The origin of vodka is, just like the majority of products whose history is very ancient, uncertain and controverted. One of the countries which claims the origin of vodka is Poland. The first evidences are dated back to 1300's and were found near the city of Krakow, however the first written documents are dated back to 1400's. The progenitor of vodka seems to be okowita, probably derived from the Latin term aquavitae, used both as a medicine and a beverage, as well as for other purposes. In 1534 in a book about medicine it is mentioned vodka used as an after shave lotion, whereas aromatized vodkas with infusions of officinal herbs were very popular as a remedy for many diseases - such as depression - as well as for many pains. In 1546 the king liberalized the production and trading of vodka as well as of the products connected to this distillate, however the aristocracy insisted in having the exclusive privilege of producing and selling vodka. From the half of 1800's on, Polish distilleries were shipping both aromatized and natural vodka in every country of Northern Europe, including Russia. Currently, after the falling of communism, distilleries are managed by private companies again which export quality vodka worldwide.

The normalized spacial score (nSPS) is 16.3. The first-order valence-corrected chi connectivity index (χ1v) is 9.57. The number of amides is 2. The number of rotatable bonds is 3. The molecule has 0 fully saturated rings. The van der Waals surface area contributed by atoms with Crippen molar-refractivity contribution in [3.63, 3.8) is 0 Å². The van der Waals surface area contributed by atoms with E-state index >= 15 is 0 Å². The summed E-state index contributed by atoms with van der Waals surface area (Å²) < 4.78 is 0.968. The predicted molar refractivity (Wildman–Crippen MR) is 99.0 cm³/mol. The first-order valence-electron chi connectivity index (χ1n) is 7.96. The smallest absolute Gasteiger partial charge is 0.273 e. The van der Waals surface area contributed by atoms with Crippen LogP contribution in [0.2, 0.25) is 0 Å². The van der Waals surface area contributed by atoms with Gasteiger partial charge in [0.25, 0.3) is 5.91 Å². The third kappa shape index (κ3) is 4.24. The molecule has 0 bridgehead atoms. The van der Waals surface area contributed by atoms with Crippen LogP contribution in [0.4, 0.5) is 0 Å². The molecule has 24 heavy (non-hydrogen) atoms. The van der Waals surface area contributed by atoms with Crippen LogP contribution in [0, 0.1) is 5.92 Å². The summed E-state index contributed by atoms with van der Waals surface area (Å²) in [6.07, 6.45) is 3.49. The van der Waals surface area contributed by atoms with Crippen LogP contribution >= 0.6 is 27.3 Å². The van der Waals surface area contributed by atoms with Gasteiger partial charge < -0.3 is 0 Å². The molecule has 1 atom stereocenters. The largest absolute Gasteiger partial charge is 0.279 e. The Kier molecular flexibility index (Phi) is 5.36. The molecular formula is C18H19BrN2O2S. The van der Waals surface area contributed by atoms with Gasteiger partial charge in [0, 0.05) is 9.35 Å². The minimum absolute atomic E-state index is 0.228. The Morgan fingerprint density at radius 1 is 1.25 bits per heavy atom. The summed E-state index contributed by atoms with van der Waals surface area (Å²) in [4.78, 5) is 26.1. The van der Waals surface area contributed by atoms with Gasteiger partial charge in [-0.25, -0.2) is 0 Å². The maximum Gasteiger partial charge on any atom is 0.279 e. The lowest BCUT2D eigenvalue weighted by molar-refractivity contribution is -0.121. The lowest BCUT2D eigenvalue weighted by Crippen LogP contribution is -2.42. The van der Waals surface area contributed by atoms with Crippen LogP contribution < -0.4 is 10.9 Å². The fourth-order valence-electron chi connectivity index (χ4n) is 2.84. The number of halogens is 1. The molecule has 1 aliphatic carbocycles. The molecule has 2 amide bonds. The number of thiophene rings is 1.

Even Russia is one of the countries claiming the origin of vodka and Russian are very convinced about that. Some evidences show the production and trading of vodka in Russia are dated back around the fourteenth century. In 1540 Zar Ivan the Terrible established the first State monopoly for vodka while reserving to nobles the right of distillation. This restriction had the consequence of the establishment of many clandestine distilleries all over the country. With time official distilleries began to produce vodka with higher and higher quality, both natural and aromatized. Even Zars were interested in the production of this brandy and they built in their palaces experimental distilleries in order to obtain a product of increasing quality. From the simple alembic still the production passed to the use of multiple distillations, until a scientist experimented the filtering by means of vegetal carbon in order to purify the distilled product.